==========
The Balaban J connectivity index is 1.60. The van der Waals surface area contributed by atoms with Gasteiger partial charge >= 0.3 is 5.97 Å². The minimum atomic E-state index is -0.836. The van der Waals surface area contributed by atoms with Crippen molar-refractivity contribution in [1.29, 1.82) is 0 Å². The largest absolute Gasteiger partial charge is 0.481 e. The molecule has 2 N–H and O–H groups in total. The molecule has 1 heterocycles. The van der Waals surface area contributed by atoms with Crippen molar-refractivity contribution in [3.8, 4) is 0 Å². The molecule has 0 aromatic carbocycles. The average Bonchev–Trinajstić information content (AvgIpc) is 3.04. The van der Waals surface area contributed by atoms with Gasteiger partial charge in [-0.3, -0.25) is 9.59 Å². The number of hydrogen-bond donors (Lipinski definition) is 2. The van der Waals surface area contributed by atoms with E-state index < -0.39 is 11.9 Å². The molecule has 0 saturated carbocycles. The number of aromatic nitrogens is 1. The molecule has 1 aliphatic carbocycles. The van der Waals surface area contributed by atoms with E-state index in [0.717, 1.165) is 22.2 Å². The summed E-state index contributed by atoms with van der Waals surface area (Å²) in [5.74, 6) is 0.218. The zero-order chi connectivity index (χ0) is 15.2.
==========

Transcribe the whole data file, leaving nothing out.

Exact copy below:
The Balaban J connectivity index is 1.60. The van der Waals surface area contributed by atoms with Gasteiger partial charge >= 0.3 is 5.97 Å². The minimum atomic E-state index is -0.836. The van der Waals surface area contributed by atoms with Crippen molar-refractivity contribution in [1.29, 1.82) is 0 Å². The largest absolute Gasteiger partial charge is 0.481 e. The molecule has 2 N–H and O–H groups in total. The molecule has 1 heterocycles. The van der Waals surface area contributed by atoms with Crippen molar-refractivity contribution in [3.8, 4) is 0 Å². The molecule has 0 aromatic carbocycles. The average Bonchev–Trinajstić information content (AvgIpc) is 3.04. The van der Waals surface area contributed by atoms with Gasteiger partial charge in [-0.3, -0.25) is 9.59 Å². The number of hydrogen-bond donors (Lipinski definition) is 2. The van der Waals surface area contributed by atoms with E-state index < -0.39 is 11.9 Å². The molecule has 0 saturated carbocycles. The number of aromatic nitrogens is 1. The molecule has 1 aliphatic carbocycles. The van der Waals surface area contributed by atoms with E-state index in [0.717, 1.165) is 22.2 Å². The summed E-state index contributed by atoms with van der Waals surface area (Å²) in [5.74, 6) is 0.218. The zero-order chi connectivity index (χ0) is 15.2.